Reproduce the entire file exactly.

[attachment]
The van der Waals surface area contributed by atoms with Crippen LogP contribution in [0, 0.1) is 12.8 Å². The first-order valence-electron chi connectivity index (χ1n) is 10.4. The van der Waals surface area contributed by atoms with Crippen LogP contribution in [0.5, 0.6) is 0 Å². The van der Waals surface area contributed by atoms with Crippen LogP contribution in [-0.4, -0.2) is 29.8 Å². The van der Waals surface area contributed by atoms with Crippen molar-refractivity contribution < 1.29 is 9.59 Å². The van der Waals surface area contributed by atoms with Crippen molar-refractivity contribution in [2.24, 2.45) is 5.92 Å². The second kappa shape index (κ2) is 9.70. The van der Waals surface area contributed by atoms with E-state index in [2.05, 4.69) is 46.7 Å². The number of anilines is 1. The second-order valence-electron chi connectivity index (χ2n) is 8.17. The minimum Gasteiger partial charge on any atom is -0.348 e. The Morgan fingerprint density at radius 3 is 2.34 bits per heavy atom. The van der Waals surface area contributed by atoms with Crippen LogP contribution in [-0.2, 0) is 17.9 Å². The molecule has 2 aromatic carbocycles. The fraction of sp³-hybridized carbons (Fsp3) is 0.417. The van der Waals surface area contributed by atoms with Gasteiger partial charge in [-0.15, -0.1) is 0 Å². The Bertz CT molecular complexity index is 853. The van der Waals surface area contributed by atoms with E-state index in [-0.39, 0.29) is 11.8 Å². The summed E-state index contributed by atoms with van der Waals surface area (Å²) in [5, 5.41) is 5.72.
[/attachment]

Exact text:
The van der Waals surface area contributed by atoms with Crippen LogP contribution in [0, 0.1) is 12.8 Å². The first-order valence-electron chi connectivity index (χ1n) is 10.4. The van der Waals surface area contributed by atoms with Crippen LogP contribution in [0.5, 0.6) is 0 Å². The van der Waals surface area contributed by atoms with Crippen LogP contribution in [-0.4, -0.2) is 29.8 Å². The van der Waals surface area contributed by atoms with Crippen molar-refractivity contribution < 1.29 is 9.59 Å². The van der Waals surface area contributed by atoms with Crippen molar-refractivity contribution in [2.24, 2.45) is 5.92 Å². The second kappa shape index (κ2) is 9.70. The van der Waals surface area contributed by atoms with E-state index in [2.05, 4.69) is 46.7 Å². The number of anilines is 1. The second-order valence-electron chi connectivity index (χ2n) is 8.17. The minimum Gasteiger partial charge on any atom is -0.348 e. The Morgan fingerprint density at radius 3 is 2.34 bits per heavy atom. The van der Waals surface area contributed by atoms with Crippen LogP contribution in [-0.2, 0) is 17.9 Å². The molecule has 2 aromatic carbocycles. The fraction of sp³-hybridized carbons (Fsp3) is 0.417. The van der Waals surface area contributed by atoms with Gasteiger partial charge in [-0.15, -0.1) is 0 Å². The Bertz CT molecular complexity index is 853. The van der Waals surface area contributed by atoms with E-state index in [-0.39, 0.29) is 11.8 Å². The summed E-state index contributed by atoms with van der Waals surface area (Å²) in [5, 5.41) is 5.72.